Fuller’s Vintage Ale

Reviewed by on December 17, 2014 in Holiday Guide

The Details

  • Brewery: Fuller Smith & Turner PLC

  • Origin: London, England

  • Rated On: December 17, 2014

  • Best Before: end of 2024

  • ABV: 8.5%

  • Ideal Temperature: cool to cellar temperature

  • Style: Old Ale

  • Rating: WORLD-CLASS !!!

The Review

Fuller Smith & Turner is an English (you don’t say) brewer, and their Vintage Ale is released in fall every year, but for some reason I always associate it with Christmas parties and this festive time of the year.  2014 marks its 18th birthday, and with a pan-Atlantic hop schedule – Goldings from England, and America’s Liberty and Cascade for the dry-hopping, which should be interesting.

This 500ml bottle pours a mostly clear, bright medium orange brick amber colour, with three chubby fingers of aggressively foamy, puffy, and somewhat sudsy off-white head, which leaves some nice sticky rainforest canopy lace around the glass as it gently sinks away.

It smells of sugary caramel malt, biscuity hard toffee, candied orange and red grapefruit rind, apple cider, dank cellar, a touch of warming alcohol, and further floral, earthy, and perfumed hops. The taste is heady malt sweetness up front – bready caramel, butterscotch, raisins – which dries out rather quickly under a strong earthy noble hop surge, the alcohol chipping in its share, with some bruised apple and overripe plum fruitiness. I can’t help but notice the slow, subtle furtherance of that old musty, woody essence – it’s like this beer sopped up the air under the well-worn stairs in my parents’ basement, which is not to say that it’s overpowering or off-putting, just a different companion than one might be used to for the big buttery caramel malt. The carbonation is quite understated, manifesting in a mild frothiness throughout, the body a sturdy medium weight, creamy, well rounded, and solidly smooth. It finishes surprisingly dry, the malt turning somewhat crackery, and the alcohol making itself clearly known, ably rendered as it may be.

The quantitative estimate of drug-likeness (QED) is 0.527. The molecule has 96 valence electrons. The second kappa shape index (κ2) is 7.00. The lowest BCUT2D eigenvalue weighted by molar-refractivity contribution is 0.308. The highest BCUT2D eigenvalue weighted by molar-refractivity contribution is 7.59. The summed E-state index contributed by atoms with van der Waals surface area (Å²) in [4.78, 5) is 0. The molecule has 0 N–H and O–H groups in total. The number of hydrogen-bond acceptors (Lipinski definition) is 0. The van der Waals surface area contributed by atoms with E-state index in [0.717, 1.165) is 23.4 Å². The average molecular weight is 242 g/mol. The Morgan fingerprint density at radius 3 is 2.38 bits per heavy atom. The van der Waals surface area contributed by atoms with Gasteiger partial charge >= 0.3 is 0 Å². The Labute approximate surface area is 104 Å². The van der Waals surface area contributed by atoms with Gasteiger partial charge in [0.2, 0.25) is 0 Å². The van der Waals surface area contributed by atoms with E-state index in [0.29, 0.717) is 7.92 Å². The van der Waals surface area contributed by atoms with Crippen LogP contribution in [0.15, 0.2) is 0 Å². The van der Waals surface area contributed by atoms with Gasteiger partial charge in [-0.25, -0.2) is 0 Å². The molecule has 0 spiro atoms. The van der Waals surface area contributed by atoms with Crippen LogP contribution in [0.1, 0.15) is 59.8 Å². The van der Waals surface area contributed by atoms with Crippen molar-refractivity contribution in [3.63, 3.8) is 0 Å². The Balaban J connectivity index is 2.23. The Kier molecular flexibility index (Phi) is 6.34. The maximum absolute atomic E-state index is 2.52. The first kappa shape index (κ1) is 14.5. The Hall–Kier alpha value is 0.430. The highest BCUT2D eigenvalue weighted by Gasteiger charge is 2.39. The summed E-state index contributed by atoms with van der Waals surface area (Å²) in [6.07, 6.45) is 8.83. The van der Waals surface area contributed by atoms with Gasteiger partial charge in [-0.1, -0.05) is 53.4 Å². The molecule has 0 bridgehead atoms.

A pleasantly warming and very engaging vintage ale, with that ‘old’ character meshing well with the rest of the strong flavours.  The use of American hop varietals in this year’s version seems to have achieved their goal – dry-hopping generally affects the aroma, and the citrus notes that wafted about are a testament to that.  I know that it is early days to be diving into a beer like this, but like anything age-worthy, it’s good to have a starting point, a base from which to ascertain change over the coming beer-appreciation years…right?

Brady White



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